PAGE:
Outrageous customs duty
THE EDITOR, Sir:
I bring to your attention the matter of the outrageous customs duty that Jamaica diaspora artists have to pay to send works on temporary loan for exhibition in the Jamaica National Gallery (JNG).
I was honoured to be invited to show my painting Blue Mountain Dawn at the Jamaica National Gallery’s 2019 summer exhibition.
Imagine my horror at being charged customs duty of J$122,654.11 for a painting that is not for sale, but on temporary loan to the JNG, and which will be returned to Canada at my expense after the show. That is a 67 per cent duty. That is outrageous!
I grew up in the foothills of the Blue Mountains in Golden Spring. My passion for Jamaica’s Blue Mountains has been with me all my life into my septuagenarian days. I have been coming home for the past several years, primarily to return to the mountains to take photographs from which to paint. With this purpose, I even rode a donkey from Whitfield Hall to Blue Mountain Peak when I was 74. I was awed by the early-morning light which inspired my painting Blue Mountain Dawn, which is to be included in this summer’s JNG show.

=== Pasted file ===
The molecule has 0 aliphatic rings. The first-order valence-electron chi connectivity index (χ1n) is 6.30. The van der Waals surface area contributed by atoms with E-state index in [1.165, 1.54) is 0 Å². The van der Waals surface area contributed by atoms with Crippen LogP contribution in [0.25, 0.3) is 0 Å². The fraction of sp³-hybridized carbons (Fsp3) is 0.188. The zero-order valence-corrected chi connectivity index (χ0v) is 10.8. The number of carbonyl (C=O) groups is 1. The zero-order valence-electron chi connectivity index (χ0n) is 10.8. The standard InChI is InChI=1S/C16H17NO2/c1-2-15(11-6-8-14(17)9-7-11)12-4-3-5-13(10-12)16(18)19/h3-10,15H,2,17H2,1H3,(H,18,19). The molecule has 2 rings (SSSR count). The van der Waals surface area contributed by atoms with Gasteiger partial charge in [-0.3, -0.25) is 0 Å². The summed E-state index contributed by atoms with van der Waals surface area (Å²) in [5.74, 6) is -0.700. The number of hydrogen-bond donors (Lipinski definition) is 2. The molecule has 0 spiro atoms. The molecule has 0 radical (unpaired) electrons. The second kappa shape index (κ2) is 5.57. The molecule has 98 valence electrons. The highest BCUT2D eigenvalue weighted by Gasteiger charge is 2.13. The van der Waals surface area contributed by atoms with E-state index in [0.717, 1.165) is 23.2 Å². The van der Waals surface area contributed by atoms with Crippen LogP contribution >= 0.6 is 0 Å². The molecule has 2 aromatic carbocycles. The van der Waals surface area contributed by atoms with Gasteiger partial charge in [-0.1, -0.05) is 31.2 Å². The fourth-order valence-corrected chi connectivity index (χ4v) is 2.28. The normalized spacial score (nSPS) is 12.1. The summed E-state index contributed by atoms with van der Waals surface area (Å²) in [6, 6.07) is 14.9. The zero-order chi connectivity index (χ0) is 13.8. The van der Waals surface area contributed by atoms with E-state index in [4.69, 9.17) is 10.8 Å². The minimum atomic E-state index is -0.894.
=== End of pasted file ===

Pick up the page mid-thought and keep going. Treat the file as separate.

This honour felt to me like the completion of a circle, a gestalt, a sharing of my artistic roots with my country, a ‘thank you’ to the source of my inspiration, a symbolic homecoming of the heart.
Sadly, I will not be able to afford to visit and share this joy with my relatives and friends because of the outrageous customs duty I have been charged.
In the interest of culture, and fairness to artists, the Jamaican Government needs to set up an arrangement between the Jamaica National Gallery and Customs to allow free entry into Jamaica for artworks intended for temporary display at the gallery, with paperwork to track the entry and exit of such artworks.
Angela Baker, PhD
Jamaica Scholar 1960